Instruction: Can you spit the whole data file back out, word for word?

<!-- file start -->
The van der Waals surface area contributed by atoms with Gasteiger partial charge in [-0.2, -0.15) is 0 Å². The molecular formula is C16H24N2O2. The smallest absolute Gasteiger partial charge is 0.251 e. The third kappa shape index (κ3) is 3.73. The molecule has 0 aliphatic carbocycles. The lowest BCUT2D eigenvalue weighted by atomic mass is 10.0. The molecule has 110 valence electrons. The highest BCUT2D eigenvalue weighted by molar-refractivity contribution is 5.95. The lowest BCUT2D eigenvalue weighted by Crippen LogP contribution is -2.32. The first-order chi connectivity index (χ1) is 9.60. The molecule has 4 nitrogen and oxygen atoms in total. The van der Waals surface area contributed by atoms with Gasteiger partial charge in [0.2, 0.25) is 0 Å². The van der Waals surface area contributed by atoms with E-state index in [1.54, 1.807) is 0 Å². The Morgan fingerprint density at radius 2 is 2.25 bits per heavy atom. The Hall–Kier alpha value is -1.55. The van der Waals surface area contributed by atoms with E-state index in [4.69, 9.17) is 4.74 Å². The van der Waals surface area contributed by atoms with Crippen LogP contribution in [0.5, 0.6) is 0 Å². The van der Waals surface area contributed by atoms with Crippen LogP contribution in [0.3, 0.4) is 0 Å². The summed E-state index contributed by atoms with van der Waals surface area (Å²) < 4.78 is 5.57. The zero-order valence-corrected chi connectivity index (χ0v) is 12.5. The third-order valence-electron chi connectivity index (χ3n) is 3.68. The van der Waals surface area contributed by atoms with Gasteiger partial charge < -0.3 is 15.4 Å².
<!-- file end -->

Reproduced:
The van der Waals surface area contributed by atoms with Gasteiger partial charge in [-0.2, -0.15) is 0 Å². The molecular formula is C16H24N2O2. The smallest absolute Gasteiger partial charge is 0.251 e. The third kappa shape index (κ3) is 3.73. The molecule has 0 aliphatic carbocycles. The lowest BCUT2D eigenvalue weighted by atomic mass is 10.0. The molecule has 110 valence electrons. The highest BCUT2D eigenvalue weighted by molar-refractivity contribution is 5.95. The lowest BCUT2D eigenvalue weighted by Crippen LogP contribution is -2.32. The first-order chi connectivity index (χ1) is 9.60. The molecule has 4 nitrogen and oxygen atoms in total. The van der Waals surface area contributed by atoms with Gasteiger partial charge in [0.2, 0.25) is 0 Å². The van der Waals surface area contributed by atoms with E-state index in [1.54, 1.807) is 0 Å². The Morgan fingerprint density at radius 2 is 2.25 bits per heavy atom. The Hall–Kier alpha value is -1.55. The van der Waals surface area contributed by atoms with E-state index in [4.69, 9.17) is 4.74 Å². The van der Waals surface area contributed by atoms with Crippen LogP contribution in [0.5, 0.6) is 0 Å². The van der Waals surface area contributed by atoms with Crippen LogP contribution in [0.3, 0.4) is 0 Å². The summed E-state index contributed by atoms with van der Waals surface area (Å²) < 4.78 is 5.57. The zero-order valence-corrected chi connectivity index (χ0v) is 12.5. The third-order valence-electron chi connectivity index (χ3n) is 3.68. The van der Waals surface area contributed by atoms with Gasteiger partial charge < -0.3 is 15.4 Å².